“We were all terrified that we were about to relive Haiyan. But this time we were prepared, and so was my home,” said Erna Celis, a mother of three whose home was completely destroyed by Haiyan but was spared by Typhoon Hagupit.
Before Typhoon Haiyan, many people did not prepare. They thought it was just like any other storm they commonly get in the Philippines. But after shockingly claiming nearly 7,000 lives and leaving four million homeless, they learned how unpredictable storms can be.
Typhoon Hagupit was different. As warnings of the typhoon surfaced, many people began preparing days before it was forecast to hit with preparations such as stockpiling food, packing their valuables in plastic, reinforcing their roofs and seeking refuge in an evacuation centers.
Good preparation may have saved hundreds of lives and thousands of homes as Typhoon Ruby ripped through the Philippines.
Erna and her family reside in Katipunan, a village just outside Tacloban, and evacuated to the nearby school. As the typhoon crawled through the Philippines, they feared for their lives as the wind howled and battered against the building throughout the night.
“This typhoon was not as strong as Haiyan but it lasted much longer. No one slept at all, as the winds were extremely loud all night long. I was afraid of what I would find left of our village as the sun came up the next morning, but luckily my house was still standing,” Erna shared.
Not only was Erna’s house salvaged, but it did not experience any damage at all, nor did any of the homes in Katipunan. After Haiyan had flattened 90% of the village, the people of Katipunan learned from CARE how to rebuild their homes stronger and safer, and how to better prepare for the next disaster.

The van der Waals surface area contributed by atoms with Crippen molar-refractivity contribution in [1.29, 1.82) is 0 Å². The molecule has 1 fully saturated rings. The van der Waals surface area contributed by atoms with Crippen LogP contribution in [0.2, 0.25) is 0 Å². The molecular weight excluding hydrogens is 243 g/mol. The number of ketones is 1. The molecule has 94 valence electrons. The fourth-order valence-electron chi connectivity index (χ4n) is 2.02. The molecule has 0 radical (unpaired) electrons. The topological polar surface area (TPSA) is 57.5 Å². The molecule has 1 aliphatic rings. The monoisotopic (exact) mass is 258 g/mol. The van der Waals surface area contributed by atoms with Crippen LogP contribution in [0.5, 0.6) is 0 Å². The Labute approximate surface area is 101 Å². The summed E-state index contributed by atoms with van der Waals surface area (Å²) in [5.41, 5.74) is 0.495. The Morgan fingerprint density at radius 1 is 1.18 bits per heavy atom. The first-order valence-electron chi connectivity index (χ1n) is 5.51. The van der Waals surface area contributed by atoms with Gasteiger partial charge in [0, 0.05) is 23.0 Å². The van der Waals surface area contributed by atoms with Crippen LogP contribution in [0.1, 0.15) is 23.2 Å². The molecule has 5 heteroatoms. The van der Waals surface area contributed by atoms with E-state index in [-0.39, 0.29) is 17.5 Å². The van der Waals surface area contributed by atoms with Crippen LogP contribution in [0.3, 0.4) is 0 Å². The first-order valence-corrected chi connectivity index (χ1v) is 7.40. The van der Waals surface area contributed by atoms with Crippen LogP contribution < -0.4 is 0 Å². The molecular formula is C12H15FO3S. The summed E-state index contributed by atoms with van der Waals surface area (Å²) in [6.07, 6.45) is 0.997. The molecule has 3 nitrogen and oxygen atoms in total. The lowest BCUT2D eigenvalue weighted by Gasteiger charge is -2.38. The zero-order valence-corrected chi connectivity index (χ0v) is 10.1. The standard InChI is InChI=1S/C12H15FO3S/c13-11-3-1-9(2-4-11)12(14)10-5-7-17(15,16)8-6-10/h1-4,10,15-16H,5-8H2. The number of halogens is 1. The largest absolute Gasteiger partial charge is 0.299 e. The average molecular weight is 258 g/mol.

“Our goal after Haiyan was to help people rebuild homes that could survive the next typhoon, and that’s exactly what happened with Typhoon Hagupit. With the Philippines being a country prone to disasters, we want to help the people build back not just better, but safer,” said CARE shelter engineer Janize Llantino.
But not everyone in the Philippines was as prepared for Hagupit as the people of Katipunan were. The island of Samar bore the brunt of the damage from the typhoon. Thousands of homes along the coast were destroyed or partially damaged.
Rizza and Julio Cui were one of the unfortunate families in Eastern Samar who lost their home. They made a living buying and selling fish in the market, but the typhoon has temporarily disrupted the fishing market leaving them with no income.
“I want to rebuild my home, but I’m not sure when and how that will happen since I’m unable to earn any income right now,” said Rizza.
As CARE responds to the damage from Typhoon Hagupit, it is planning to replicate its successful Build Back Safer program for vulnerable families like Rizza and Julio, so that, like Erna they are prepared when the next typhoon strikes.